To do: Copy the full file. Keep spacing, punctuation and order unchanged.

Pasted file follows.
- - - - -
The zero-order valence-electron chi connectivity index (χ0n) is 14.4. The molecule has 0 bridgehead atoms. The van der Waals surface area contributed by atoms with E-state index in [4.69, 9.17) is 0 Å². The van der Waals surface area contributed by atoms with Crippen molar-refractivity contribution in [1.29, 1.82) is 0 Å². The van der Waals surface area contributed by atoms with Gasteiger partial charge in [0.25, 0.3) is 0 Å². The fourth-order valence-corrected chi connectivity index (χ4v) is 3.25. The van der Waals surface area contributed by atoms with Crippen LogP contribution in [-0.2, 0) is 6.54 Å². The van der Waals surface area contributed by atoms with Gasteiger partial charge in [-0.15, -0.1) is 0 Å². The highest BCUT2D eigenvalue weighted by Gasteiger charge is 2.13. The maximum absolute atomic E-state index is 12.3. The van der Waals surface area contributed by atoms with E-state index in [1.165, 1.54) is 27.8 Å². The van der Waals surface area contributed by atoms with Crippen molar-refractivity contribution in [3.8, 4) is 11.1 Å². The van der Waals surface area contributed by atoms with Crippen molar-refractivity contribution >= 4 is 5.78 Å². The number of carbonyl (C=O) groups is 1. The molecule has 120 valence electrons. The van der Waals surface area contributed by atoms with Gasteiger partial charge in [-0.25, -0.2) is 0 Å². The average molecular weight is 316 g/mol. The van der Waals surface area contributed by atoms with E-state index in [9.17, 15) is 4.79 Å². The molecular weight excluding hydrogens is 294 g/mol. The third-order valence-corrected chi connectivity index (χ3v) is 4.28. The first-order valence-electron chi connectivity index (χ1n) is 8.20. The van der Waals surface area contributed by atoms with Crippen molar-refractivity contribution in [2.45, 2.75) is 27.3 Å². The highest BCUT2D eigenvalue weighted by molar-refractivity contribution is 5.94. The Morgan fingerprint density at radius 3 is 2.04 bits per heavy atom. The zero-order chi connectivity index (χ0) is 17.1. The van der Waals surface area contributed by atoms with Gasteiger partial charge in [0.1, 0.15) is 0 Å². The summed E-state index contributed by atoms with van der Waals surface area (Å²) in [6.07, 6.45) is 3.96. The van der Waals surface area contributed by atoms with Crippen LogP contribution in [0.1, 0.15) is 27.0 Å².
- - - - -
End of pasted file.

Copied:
The zero-order valence-electron chi connectivity index (χ0n) is 14.4. The molecule has 0 bridgehead atoms. The van der Waals surface area contributed by atoms with E-state index in [4.69, 9.17) is 0 Å². The van der Waals surface area contributed by atoms with Crippen molar-refractivity contribution in [1.29, 1.82) is 0 Å². The van der Waals surface area contributed by atoms with Gasteiger partial charge in [0.25, 0.3) is 0 Å². The fourth-order valence-corrected chi connectivity index (χ4v) is 3.25. The van der Waals surface area contributed by atoms with Crippen LogP contribution in [-0.2, 0) is 6.54 Å². The van der Waals surface area contributed by atoms with Gasteiger partial charge in [-0.15, -0.1) is 0 Å². The highest BCUT2D eigenvalue weighted by Gasteiger charge is 2.13. The maximum absolute atomic E-state index is 12.3. The van der Waals surface area contributed by atoms with E-state index in [1.165, 1.54) is 27.8 Å². The van der Waals surface area contributed by atoms with Crippen molar-refractivity contribution in [3.8, 4) is 11.1 Å². The van der Waals surface area contributed by atoms with Crippen molar-refractivity contribution >= 4 is 5.78 Å². The number of carbonyl (C=O) groups is 1. The molecule has 120 valence electrons. The van der Waals surface area contributed by atoms with Gasteiger partial charge in [-0.25, -0.2) is 0 Å². The average molecular weight is 316 g/mol. The van der Waals surface area contributed by atoms with E-state index in [9.17, 15) is 4.79 Å². The molecular weight excluding hydrogens is 294 g/mol. The third-order valence-corrected chi connectivity index (χ3v) is 4.28. The first-order valence-electron chi connectivity index (χ1n) is 8.20. The van der Waals surface area contributed by atoms with Crippen molar-refractivity contribution in [2.45, 2.75) is 27.3 Å². The highest BCUT2D eigenvalue weighted by molar-refractivity contribution is 5.94. The Morgan fingerprint density at radius 3 is 2.04 bits per heavy atom. The zero-order chi connectivity index (χ0) is 17.1. The van der Waals surface area contributed by atoms with Gasteiger partial charge in [0.1, 0.15) is 0 Å². The summed E-state index contributed by atoms with van der Waals surface area (Å²) in [6.07, 6.45) is 3.96. The van der Waals surface area contributed by atoms with Crippen LogP contribution in [0.1, 0.15) is 27.0 Å².